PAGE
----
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Laura Ingraham Got Outsmarted By a High School Senior

David Hogg Owns Laura Ingraham

Caustic Fox News talking head Laura Ingraham learned a humiliating and expensive lesson on Thursday when her attempt to pick a fight with Marjorie Stoneman Douglas shooting survivor turned gun control activist David Hogg did not turn out how she expected. On Wednesday, Ingraham used her fairly large Twitter platform to take a shot at Hogg for being upset after receiving rejections from four University of California schools.

Ingraham shared a hit piece from Ben Shapiro’s conservative news site The Daily Wire, and took aim at the 17-year-old’s GPA in a tweet shared with her 2.16 million followers:

But as Ingraham soon learned, picking a fight with a teenager on social media is a losing proposition—especially this teenager. Hogg’s response to Ingraham wasn’t directed at her, but instead her advertisers, a tactic that is used most fervently by the right.

The New York Times reported Thursday that TripAdvisor, Wayfair, Nestle, and Nutrish had all pulled their sponsorships from Ingraham’s nightly opinion program The Ingraham Angle. Expedia said that they had pulled advertisements, but didn’t specify when they stopped sponsorship. Wayfair, Nutrish, and TripAdviser released statements condemning Ingraham’s decision to target a high school student. From the Times:

Ms. Ingraham’s remarks went too far for TripAdvisor, which said it planned to stop advertising on the show and that it did not “condone the inappropriate comments made by this broadcaster.”

“We also believe Americans can disagree while still being agreeable, and that the free exchange of ideas within a community, in a peaceful manner, is the cornerstone of our democracy,” the company said through a spokesman. “In our view, these statements focused on a high school student cross the line of decency.”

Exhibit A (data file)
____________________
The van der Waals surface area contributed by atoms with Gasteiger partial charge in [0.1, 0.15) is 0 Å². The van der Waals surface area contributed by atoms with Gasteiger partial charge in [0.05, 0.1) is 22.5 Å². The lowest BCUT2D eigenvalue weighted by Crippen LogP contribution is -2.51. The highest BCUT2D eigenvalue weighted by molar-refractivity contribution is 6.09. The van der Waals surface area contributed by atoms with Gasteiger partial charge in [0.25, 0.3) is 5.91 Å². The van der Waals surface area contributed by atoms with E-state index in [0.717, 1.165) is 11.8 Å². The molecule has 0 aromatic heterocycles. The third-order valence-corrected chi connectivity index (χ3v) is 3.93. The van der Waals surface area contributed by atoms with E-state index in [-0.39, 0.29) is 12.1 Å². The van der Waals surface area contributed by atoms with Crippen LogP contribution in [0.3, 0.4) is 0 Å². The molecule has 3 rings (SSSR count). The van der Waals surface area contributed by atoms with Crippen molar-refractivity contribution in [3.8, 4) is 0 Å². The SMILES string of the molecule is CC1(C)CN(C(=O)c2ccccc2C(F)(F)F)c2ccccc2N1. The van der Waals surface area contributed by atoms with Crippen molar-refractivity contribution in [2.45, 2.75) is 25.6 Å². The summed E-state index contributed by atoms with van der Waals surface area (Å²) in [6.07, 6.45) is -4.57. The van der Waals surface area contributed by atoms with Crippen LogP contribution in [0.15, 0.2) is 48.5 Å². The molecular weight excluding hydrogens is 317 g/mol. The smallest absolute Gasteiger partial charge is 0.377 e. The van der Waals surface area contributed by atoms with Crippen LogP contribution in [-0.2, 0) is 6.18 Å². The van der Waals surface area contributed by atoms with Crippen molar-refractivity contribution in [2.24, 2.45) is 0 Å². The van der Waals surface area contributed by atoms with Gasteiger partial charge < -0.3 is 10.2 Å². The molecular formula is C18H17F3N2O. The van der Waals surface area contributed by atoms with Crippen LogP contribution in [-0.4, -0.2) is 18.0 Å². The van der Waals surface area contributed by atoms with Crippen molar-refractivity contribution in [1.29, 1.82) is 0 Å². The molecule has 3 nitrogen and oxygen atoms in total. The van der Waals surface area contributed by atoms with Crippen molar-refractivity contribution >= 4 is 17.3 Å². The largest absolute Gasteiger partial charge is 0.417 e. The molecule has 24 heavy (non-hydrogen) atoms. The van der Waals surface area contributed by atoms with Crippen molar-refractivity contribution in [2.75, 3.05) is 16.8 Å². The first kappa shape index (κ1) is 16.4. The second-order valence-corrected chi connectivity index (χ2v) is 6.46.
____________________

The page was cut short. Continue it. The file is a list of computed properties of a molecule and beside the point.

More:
Nutrish, a pet food brand owned by Rachael Ray, said it was “in the process of removing our ads from Laura Ingraham’s program.”

“The comments she has made are not consistent with how we feel people should be treated,” the company said.

Wayfair, an e-commerce company, said in a statement that it supports “open dialogue and debate on issues,” but that it would stop advertising on Ms. Ingraham’s show.

“The decision of an adult to personally criticize a high school student who has lost his classmates in an unspeakable tragedy is not consistent with our values,” the company said.

On Thursday afternoon, Ingraham publicly apologized to Hogg, in a statement that, of course, invoked God:

“On reflection, in the spirit of Holy Week, I apologize for any upset or hurt my tweet caused him or any of the brave victims of Parkland,” Ingraham tweeted. “For the record, I believe my show was the first to feature David immediately after that horrific shooting and even noted how ‘poised’ he was given the tragedy. As always he’s welcome to return to the show anytime for a productive discussion.”

Hogg apparently wasn’t impressed that Ingraham issued the apology while she was hemorrhaging followers.

“I 100% agree an apology in an effort just to save your advertisers is not enough,” Hogg tweeted. “I will only accept your apology only if you denounce the way your network has treated my friends and I in this fight. It’s time to love thy neighbor, not mudsling at children.”

Hogg then encouraged his followers to continue pressuring Ingraham’s followers.

Good luck to Laura.